Tuesday, February 3, 2009

Rafah border crossing to close starting Thursday, says report

Daily News Egypt
By Abdel-Rahman Hussein
February 3, 2009

CAIRO: The Egyptian government intends to close the Rafah border crossing starting Thursday, an unnamed official told the state-run Al-Ahram newspaper.

The crossing was opened in the wake of the Israeli offensive on Gaza Dec. 27 to allow humanitarian aid to go through and to receive wounded Palestinians that were treated in Egypt.
The decision comes after Egypt stopped receiving any more wounded Gazans, but the official did say that Egypt reserved the right to open the crossing in the future.

The announcement of the closure comes on the heels of a ruling by the Supreme Administrative Court to ban aid convoys from entering the Gaza Strip except through legal channels dictated by the state.

This appears to mean that aid convoys will now be permitted entry through the Israeli-controlled checkpoints of Al-Oja and Kerem Shalom (Karem Abu Salem).

But secretary of the Tagammu party in North Sinai Ashraf El Hefny told Daily News Egypt that they had no intention of sending any humanitarian aid through the Israeli-controlled crossings, and would only send it through the Rafah crossing.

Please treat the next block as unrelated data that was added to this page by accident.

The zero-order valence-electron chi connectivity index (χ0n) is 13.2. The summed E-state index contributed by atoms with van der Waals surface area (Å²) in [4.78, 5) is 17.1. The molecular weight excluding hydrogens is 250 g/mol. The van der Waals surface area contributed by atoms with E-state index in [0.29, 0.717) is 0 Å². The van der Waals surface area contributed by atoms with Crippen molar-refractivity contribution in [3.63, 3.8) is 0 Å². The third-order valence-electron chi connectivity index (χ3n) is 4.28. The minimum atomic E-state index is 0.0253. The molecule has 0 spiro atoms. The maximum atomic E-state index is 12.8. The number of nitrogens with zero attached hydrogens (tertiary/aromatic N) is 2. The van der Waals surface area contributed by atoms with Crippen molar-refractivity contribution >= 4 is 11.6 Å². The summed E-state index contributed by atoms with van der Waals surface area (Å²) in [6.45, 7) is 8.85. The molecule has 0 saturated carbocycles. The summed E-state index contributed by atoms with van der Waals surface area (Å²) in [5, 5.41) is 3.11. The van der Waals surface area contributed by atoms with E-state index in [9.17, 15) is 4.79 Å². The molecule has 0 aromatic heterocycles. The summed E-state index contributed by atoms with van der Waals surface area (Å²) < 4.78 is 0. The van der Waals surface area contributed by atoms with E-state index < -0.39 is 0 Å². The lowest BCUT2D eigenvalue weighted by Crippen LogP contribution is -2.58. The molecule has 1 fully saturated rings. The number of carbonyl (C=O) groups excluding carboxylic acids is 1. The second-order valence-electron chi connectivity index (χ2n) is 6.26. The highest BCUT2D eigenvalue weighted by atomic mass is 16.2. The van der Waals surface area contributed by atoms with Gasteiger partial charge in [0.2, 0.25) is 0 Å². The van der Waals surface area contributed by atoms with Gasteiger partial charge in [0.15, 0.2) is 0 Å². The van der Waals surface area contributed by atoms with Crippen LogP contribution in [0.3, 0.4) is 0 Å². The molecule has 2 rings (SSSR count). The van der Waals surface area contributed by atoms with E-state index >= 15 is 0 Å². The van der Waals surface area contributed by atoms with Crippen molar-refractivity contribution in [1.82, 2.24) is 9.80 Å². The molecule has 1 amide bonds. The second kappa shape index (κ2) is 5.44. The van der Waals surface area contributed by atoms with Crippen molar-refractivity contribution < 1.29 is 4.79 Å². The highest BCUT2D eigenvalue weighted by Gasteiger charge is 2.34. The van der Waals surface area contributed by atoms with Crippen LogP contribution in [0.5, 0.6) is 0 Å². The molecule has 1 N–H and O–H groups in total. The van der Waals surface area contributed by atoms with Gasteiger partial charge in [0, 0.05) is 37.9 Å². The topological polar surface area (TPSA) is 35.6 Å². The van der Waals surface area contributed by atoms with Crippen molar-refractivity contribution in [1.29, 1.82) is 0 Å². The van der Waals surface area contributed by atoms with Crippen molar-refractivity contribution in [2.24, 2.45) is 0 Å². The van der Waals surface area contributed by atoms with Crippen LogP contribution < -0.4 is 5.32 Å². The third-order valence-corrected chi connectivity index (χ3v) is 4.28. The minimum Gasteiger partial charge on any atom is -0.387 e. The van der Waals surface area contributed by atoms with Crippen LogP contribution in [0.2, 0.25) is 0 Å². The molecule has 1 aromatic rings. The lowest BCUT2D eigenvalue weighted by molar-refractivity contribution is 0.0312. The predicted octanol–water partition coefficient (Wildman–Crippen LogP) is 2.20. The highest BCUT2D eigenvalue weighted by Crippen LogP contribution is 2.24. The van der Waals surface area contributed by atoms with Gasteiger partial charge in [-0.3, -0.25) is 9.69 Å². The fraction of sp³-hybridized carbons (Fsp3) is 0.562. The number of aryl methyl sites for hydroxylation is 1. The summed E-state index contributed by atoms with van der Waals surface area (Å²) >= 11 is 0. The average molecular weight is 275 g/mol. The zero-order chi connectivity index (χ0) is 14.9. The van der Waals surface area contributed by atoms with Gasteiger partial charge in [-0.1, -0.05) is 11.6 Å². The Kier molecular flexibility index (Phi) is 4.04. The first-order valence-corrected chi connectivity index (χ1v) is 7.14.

On the closure he said, “[Egypt] is participating in the blockade of Gaza to put pressure on Hamas to accept Israeli terms for a negotiation. [It is] also making security arrangements for the benefit of Israel. This is collusion, this is more than collusion.

“It is also an attack on our sovereignty. [President Hosni] Mubarak says we don’t want foreign troops on the border but what about the American experts who were at the crossing?” he added.

UN Secretary General Ban Ki-moon reiterated on Tuesday while in Abu Dhabi his call for the crossings into Gaza to be opened, which he deemed a necessity for the attainment of a lasting ceasefire.

“Crossings must be open. All the crossings must be open to make the ceasefire durable,” he said.

At the Rafah border crossing, two journalists from Al Jazeera, Ahmed Mansour and Ghassan Ben Jiddu, were prevented from entering the Gaza Strip for the third consecutive day. Additionally, six members if their news crew were also denied entry.

However other reporters were allowed to enter the Gaza Strip through the crossing. It was also reported Tuesday that the Israeli Foreign Ministry had placed restrictions on Al Jazeera staff situated there.

The restrictions come as a response to the closure of the Israeli trade office in Doha, Qatar, in the midst of the war. The restrictions include non-renewal of visas for reporters not holding Israeli documentation, prohibiting the interviewing of all politicians except three designated spokespeople, and denial of entry into briefings and press conferences.